Historic tourism has deep roots on the mountain | Local News







Members of the TNSCTP and TDTD met with county and state officials to discuss tourism and the significance of historic locations in Grundy County on Monday. Pictured from left are Jackie Lawley, President of the Swiss Heritage Society and Chair of the Heritage Committee of Tourism, Oliver Jervis, President of the Grundy County Historical Society, Dominic Gialdini, Executive Director of Tennessee’s South Cumberland Tourism Partnership (TNSCTP) and Grundy County Tourism Coordinator, Grundy County Mayor Michael Brady, Marvin Lawley, Jenni Veal, TNTD Rural Tourism Coordinator, Joe Gray, President of TNSCT, Commissioner of TN Department of Tourism Development Mark Ezell, preservation planner Stephanie Haire and Todd Mayo, owner of The Caverns.


Members of the Grundy County Tourism Board met with Commissioner of the Tennessee Department of Tourism Development (TDTD), Mark Ezell and David Currey, Director of the Tennessee Preservation Trust (TPT), and TDTD Communications Team Monday to tour the Highlander Folk School in Monteagle and the TN South Cumberland Visitor Center at the Heritage Center in Tracy City.

After visiting the historic Highlander Folk School and the Heritage Center the group discussed partnering with the state to promote tourism on the plateau.

“We had a brainstorming session on the future of tourism here and in rural communities,” said Dominic Gialdini, Grundy County Tourism Coordinator. “We got important people together in one room. I think it will put us on the radar and help us to collaborate in the future. ”

David Currey, TPT director for the Highlander Library building restoration project, is partnering with Todd Mayo, owner of The Caverns, to reclaim the property for use as a premier historic Civil Rights venue, music education facility, and tourist destination for Tennessee’s South Cumberland region .

In 2014, the TPT purchased the Highlander Folk School library building, along with eight additional acres from the original campus, and restored the structure to its appearance at the height of the schools’ involvement in the Civil Rights Movement during the 1950s. For many years after the Summerfield campus closed, only an historic marker on Hwy. 41 identified the site.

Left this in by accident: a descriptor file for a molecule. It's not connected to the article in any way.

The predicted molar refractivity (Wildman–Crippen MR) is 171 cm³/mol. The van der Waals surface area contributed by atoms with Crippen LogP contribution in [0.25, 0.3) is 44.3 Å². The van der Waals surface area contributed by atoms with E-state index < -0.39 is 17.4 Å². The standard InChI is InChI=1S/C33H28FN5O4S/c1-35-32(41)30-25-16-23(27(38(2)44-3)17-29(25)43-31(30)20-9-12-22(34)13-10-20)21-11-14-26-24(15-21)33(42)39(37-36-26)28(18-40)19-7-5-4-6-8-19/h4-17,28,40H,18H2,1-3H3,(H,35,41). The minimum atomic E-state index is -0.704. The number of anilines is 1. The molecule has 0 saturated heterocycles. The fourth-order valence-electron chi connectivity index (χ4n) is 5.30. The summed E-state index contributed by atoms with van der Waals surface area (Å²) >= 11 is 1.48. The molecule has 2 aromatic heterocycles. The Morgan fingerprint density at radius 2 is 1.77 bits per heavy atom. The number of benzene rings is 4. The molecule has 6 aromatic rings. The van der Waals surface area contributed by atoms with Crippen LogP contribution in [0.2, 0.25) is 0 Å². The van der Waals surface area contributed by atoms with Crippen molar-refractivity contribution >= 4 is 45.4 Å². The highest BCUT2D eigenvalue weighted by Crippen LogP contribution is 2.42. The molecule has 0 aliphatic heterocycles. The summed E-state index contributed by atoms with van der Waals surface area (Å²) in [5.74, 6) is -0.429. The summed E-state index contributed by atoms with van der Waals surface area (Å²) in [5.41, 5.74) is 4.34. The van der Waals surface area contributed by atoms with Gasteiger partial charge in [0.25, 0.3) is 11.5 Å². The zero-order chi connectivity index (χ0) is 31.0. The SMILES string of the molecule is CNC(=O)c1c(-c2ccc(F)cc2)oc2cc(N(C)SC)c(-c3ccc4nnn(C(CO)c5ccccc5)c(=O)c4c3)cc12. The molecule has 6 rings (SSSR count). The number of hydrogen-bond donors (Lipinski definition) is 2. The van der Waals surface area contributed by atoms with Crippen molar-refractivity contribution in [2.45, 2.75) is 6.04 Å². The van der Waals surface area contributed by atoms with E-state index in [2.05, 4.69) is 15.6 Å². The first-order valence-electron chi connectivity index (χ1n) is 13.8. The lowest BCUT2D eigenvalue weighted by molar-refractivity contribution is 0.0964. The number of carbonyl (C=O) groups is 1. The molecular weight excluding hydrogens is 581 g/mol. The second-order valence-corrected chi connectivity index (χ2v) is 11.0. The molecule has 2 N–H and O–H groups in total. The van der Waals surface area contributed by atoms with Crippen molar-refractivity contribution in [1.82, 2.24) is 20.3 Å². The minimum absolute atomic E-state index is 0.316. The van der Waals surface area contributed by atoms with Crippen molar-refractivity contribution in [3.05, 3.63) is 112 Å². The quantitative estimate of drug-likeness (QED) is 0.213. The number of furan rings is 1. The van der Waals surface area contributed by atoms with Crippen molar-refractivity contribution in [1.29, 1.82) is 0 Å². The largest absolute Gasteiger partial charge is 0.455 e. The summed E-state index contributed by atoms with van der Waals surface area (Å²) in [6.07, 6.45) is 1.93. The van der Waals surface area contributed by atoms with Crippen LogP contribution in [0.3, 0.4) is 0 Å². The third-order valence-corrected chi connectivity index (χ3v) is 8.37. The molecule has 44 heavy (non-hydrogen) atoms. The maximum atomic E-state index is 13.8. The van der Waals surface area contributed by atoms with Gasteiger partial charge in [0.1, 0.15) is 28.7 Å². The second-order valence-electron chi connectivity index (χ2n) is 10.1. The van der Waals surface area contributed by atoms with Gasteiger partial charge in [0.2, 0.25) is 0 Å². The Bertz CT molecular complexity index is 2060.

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The Highlander Folk School library building will serve as a premier historic site once it opens in August. Local and state officials were joined by members of TNSCTP to tour the building Monday.


“When it opens in August 2022, the Highlander Folk School Library building will serve as a premier historic site that gives visitors the opportunity to explore the history of organized labor and Civil Rights movements in the South, as well as the power of music to inspire and bring people together, ”Currey wrote.

The group also discussed the Oral History Project that the Heritage Committee is planning. The project’s focus is to celebrate the county’s historic sites by interviewing local residents with ties to these sites. Grundy County is home to over 20 sites listed on the National Register of Historic Places. The committee’s goal is to create a Heritage Trail that visitors can follow and learn about each site’s significance through recorded histories and stories from residents who know the history first hand or through stories passed down by their ancestors.

The Heritage Committee has received $ 28,000- $ 20,000 from the Tennessee Arts Commission and $ 8,000 from the South Cumberland Community Fund- to begin the project. The South Cumberland Visitor Center set to open in July.

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